Grow and Control Your Billing – It’s Back to Basics
January 15, 2015
When most operators look at their business, they come to the conclusion, “It’s nothing that more revenue won’t solve.” True enough, sustained growth of revenue can alleviate many business problems. However, most broadcasters look at their present revenue and come to the conclusion that flat is the new up. It appears that this is even truer in the major markets.
So why is this?
While it is an oversimplification to focus on a single cause, a major contributor to this dilemma is an overreliance on transactional business. When a broadcaster’s inventory is being filled with local agency buys and orders from the national rep, it is easy to ignore local direct business, even more so in major markets because it is often challenging to justify major market rates to a local retailer with limited geographic appeal.
But just because it is difficult does not mean it shouldn’t be a focus of the sales team. If done properly, local direct business can be more rewarding and consistent than transactional revenue. The key is to do it properly.
Focus on the Right Prospects: Know where your radio station’s appeal is. Who are your listeners, and what are their buying characteristics? Most importantly, for smaller retailers, do your listeners reside in their retail trading area? By taking this first step, a sales rep will not waste valuable time calling on inappropriate prospects. Also, don’t be afraid to go outside of the standard radio categories. If a particular industry generally hasn’t used radio in the past, maybe they just need to be exposed to the value of radio advertising.
Know the Prospect Before the First Appointment: Like many businesspeople, time may be the most valuable resource for your prospect. After that first appointment is set, learn as much as you can about the prospect. Do your homework! This is Sales 101, but we are surprised at how often this step is skipped. Learn what drives your prospect’s industry, and what makes their business tick. Not only does this make you better prepared, but it also shows the prospect you are not just another sales rep; you’re ready to build a partnership.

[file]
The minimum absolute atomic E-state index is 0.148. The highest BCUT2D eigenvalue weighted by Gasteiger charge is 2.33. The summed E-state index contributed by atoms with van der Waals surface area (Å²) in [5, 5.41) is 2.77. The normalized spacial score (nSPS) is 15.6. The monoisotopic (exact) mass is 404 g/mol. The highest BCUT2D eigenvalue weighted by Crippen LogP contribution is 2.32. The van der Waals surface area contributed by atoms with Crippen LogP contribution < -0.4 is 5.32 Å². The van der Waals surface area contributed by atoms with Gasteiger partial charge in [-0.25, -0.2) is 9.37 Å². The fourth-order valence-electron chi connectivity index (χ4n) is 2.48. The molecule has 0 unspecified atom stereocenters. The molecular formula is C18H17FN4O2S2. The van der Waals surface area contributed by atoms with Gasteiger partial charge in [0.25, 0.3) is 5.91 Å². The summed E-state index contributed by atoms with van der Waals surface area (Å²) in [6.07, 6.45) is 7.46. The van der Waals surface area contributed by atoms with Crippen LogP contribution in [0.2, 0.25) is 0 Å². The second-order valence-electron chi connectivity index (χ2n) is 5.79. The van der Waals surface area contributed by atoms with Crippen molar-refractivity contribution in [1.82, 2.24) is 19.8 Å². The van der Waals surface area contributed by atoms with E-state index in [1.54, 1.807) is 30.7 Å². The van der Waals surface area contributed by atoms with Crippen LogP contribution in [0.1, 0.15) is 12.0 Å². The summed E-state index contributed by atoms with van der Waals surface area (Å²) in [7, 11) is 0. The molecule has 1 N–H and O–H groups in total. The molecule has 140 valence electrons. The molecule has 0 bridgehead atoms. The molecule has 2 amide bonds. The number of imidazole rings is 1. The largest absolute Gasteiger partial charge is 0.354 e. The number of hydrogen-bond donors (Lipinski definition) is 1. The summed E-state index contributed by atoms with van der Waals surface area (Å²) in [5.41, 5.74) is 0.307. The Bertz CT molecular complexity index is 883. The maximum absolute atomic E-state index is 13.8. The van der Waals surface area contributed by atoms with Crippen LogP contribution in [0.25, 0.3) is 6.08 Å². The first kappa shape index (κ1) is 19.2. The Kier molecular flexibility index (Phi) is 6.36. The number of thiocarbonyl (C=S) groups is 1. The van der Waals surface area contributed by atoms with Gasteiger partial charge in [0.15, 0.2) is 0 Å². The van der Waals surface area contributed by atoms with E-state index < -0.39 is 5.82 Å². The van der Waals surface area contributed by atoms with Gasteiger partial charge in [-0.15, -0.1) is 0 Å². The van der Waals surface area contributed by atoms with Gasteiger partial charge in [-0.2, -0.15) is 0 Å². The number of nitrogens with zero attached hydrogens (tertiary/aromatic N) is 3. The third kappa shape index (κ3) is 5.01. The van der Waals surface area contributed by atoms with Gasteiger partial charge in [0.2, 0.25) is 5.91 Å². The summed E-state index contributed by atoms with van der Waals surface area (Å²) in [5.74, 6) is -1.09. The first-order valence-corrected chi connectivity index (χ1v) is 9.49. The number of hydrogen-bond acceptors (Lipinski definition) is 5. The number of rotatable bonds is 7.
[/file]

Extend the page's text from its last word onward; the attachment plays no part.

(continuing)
Build an Appropriate Plan: The first plan presented to the prospect is the most important. Done right, it shows that you have thought about real business solutions for this prospect, not just another spot schedule with the mandatory digital element tossed in. Most importantly, this plan, executed properly, will lead to positive results for the client. This, in turn, leads to return business and a predictable revenue stream.
Be More Than a Radio Rep: While your compensation is based on selling your services, it benefits you to become a true consultant and help the client (no longer a prospect) navigate through the world of marketing. Get them to rely on you as an expert, and you become a valued partner rather than just another vendor.
Continually Follow up: The sale only begins when you close the first order. Regular follow-ups are critical. When a campaign is working, you can reinforce that. However, if a campaign is not hitting the mark, then your presence can help minimize the pain. It also gives you a chance to address any issues before they become a problem, and make crucial adjustments.
Ironically, these are the steps that many rookie salespeople took to break into the business. However, as they succeeded, their focus swayed to the more prestigious transactional business. Building a long-term relationship with direct clients by becoming their marketing advisor is the key to a successful base of direct business.
In 2015, direct business can mean the difference between a great year and another year of struggling because the transactional business “just wasn’t there.” It is hard work to grow this portion of the pie, but history has shown that the long-term benefits are tremendous.
-Charlie Sislen, Partner